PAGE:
02-10-2020 | | By Robin Mitchell
MediaTek have recently announced that they will be providing 6nm processors for the next generation Chromebooks. What is 6nm technology, what challenges does the industry face when reducing feature size, and what new features will the 6nm technology include?
The 6nm node is the next generation silicon technology that has feature sizes as small as 6nm. Reducing the size of features on silicon chips allows for higher transistor densities, which in turn increases the overall computational power and capabilities. But reducing transistor feature size also reduces the power consumed per transistor, and has allowed for mobile devices to become “power-effective”, with increased battery life for an increasingly complex operation.
Reducing transistor size is one of the most significant contributors to improving computer power. Thus the ability to continue reducing transistor size is critical for silicon producers. Historically, reducing transistor size was a matter of using smaller masks, improved lenses, and better stepper systems, all of which had their challenges of the time. However, now that features are in the sub-10nm sizes, issues faced by foundries are almost incomprehensible. Quantum tunnelling allows for electrons to magically appear on the other side of an insulator, while the size of features are much smaller than the wavelength of light being used in the photolithography stages. The number of transistors may double on integrated circuits as per Moore’s Law, but the cost to research each doubling grows exponentially. Thus, foundries have to spend more on each node technology, and even then the funding does not guarantee a result as Intel discovered the hard way with its delays on its latest tech.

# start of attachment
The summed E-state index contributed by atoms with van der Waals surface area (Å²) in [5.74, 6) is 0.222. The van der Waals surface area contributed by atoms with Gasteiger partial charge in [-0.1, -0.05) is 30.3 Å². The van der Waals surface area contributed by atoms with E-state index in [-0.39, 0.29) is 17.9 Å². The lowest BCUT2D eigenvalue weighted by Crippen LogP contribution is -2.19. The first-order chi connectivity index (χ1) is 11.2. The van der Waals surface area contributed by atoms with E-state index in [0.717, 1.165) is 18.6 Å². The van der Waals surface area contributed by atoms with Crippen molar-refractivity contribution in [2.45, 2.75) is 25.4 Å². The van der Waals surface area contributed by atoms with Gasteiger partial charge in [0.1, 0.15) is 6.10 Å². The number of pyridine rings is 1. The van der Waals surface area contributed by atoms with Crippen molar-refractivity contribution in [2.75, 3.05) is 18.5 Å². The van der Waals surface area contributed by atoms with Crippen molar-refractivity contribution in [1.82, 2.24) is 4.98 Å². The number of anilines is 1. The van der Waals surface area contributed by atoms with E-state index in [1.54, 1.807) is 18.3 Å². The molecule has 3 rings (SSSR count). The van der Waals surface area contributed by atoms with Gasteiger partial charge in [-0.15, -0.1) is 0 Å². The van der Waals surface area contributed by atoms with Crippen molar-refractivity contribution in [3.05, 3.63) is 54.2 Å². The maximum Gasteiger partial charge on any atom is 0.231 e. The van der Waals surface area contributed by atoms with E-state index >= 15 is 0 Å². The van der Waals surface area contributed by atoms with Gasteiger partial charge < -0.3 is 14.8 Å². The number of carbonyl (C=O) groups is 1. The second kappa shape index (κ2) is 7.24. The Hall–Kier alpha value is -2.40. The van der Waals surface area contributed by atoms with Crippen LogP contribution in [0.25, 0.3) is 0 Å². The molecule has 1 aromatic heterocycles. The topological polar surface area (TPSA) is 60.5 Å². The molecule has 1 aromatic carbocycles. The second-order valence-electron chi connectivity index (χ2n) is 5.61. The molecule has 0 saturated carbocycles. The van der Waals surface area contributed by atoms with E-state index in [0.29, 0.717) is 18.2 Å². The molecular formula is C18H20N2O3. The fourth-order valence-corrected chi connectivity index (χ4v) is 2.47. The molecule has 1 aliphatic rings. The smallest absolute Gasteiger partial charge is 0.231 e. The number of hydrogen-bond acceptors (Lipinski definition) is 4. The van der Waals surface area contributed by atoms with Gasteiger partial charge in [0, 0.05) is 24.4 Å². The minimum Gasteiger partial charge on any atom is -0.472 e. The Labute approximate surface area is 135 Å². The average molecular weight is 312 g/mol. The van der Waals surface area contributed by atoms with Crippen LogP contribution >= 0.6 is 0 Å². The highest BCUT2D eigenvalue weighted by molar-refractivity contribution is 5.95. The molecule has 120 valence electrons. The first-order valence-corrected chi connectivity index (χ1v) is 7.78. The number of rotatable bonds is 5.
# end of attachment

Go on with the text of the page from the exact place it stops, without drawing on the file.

The COVID-19 pandemic has seen waves of global lockdowns, and this has had a massively negative effect on the economy. From mass redundancies to the closure of many businesses, everyday life, and the way people work, is being dramatically changed. One significant change that has affected the working environment is the increase in popularity of remote working; the ability to work from home. The result of this trend is the increase in demand for computer and other IT supplies, and with larger proportions of the population now seeing wage loses or redundancies, the need for low-cost computer systems has increased.
Recently, it was revealed that MediaTek have been chosen to produce the next generation of ARM processors for the Chromebook utilising 6nm technology. The new processor, named the MT8195, has been said to focus on cost-effectiveness to target the low-cost market, and the device is expected to be shipped in 2021. While exact details behind the MT8195 have not been revealed, it has been announced that it will be competing with Apples ARM-based processors, and will include features to help accelerate modern computing including a powerful AI engine. The new processor architecture will also support the latest Wi-Fi version, Wi-Fi 6, and it has also been mentioned that 5G connectivity will be considered. MediaTek themselves do not produce silicon devices, and so in a statement by MediaTek, TSMC (one of the world leaders in sub 10nm processes), will be responsible for manufacturing the MT8195.
The COVID-19 pandemic has shifted global markets, and the drive towards remote work will continue to increase the demand for home computer systems. Now that TSMC has 6nm technology tried and tested, future Chromebook devices will be fitted with the MediaTek MT8195 which will provide customers with a low-cost, powerful platform including AI and Wi-Fi 6 capabilities.